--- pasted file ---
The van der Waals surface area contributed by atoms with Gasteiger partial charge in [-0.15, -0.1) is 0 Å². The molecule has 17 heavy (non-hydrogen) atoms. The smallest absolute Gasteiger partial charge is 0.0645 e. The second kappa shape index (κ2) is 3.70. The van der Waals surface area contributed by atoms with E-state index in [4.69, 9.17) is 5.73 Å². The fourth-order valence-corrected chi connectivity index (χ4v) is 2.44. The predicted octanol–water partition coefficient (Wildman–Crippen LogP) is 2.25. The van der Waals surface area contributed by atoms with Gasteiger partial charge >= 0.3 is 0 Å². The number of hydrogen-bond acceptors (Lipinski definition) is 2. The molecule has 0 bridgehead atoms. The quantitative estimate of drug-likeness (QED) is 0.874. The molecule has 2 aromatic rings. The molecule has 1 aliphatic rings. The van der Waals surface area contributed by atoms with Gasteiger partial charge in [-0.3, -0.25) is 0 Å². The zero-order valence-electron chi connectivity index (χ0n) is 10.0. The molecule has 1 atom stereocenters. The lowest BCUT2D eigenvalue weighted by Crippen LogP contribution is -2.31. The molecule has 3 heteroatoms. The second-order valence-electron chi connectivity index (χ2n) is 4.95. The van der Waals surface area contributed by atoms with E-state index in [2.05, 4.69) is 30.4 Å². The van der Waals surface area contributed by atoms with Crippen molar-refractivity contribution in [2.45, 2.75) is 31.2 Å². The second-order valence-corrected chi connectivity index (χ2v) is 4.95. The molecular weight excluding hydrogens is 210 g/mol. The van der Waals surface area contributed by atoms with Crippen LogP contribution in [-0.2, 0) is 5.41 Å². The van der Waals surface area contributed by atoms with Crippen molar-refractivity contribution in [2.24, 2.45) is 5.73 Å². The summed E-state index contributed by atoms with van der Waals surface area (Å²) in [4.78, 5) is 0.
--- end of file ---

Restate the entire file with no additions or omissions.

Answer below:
The van der Waals surface area contributed by atoms with Gasteiger partial charge in [-0.15, -0.1) is 0 Å². The molecule has 17 heavy (non-hydrogen) atoms. The smallest absolute Gasteiger partial charge is 0.0645 e. The second kappa shape index (κ2) is 3.70. The van der Waals surface area contributed by atoms with E-state index in [4.69, 9.17) is 5.73 Å². The fourth-order valence-corrected chi connectivity index (χ4v) is 2.44. The predicted octanol–water partition coefficient (Wildman–Crippen LogP) is 2.25. The van der Waals surface area contributed by atoms with Gasteiger partial charge >= 0.3 is 0 Å². The number of hydrogen-bond acceptors (Lipinski definition) is 2. The molecule has 0 bridgehead atoms. The quantitative estimate of drug-likeness (QED) is 0.874. The molecule has 2 aromatic rings. The molecule has 1 aliphatic rings. The van der Waals surface area contributed by atoms with Gasteiger partial charge in [-0.3, -0.25) is 0 Å². The zero-order valence-electron chi connectivity index (χ0n) is 10.0. The molecule has 1 atom stereocenters. The lowest BCUT2D eigenvalue weighted by Crippen LogP contribution is -2.31. The molecule has 3 heteroatoms. The second-order valence-electron chi connectivity index (χ2n) is 4.95. The van der Waals surface area contributed by atoms with E-state index in [2.05, 4.69) is 30.4 Å². The van der Waals surface area contributed by atoms with Crippen molar-refractivity contribution in [2.45, 2.75) is 31.2 Å². The second-order valence-corrected chi connectivity index (χ2v) is 4.95. The molecular weight excluding hydrogens is 210 g/mol. The van der Waals surface area contributed by atoms with Crippen LogP contribution in [-0.2, 0) is 5.41 Å². The van der Waals surface area contributed by atoms with Crippen molar-refractivity contribution in [2.24, 2.45) is 5.73 Å². The summed E-state index contributed by atoms with van der Waals surface area (Å²) in [4.78, 5) is 0.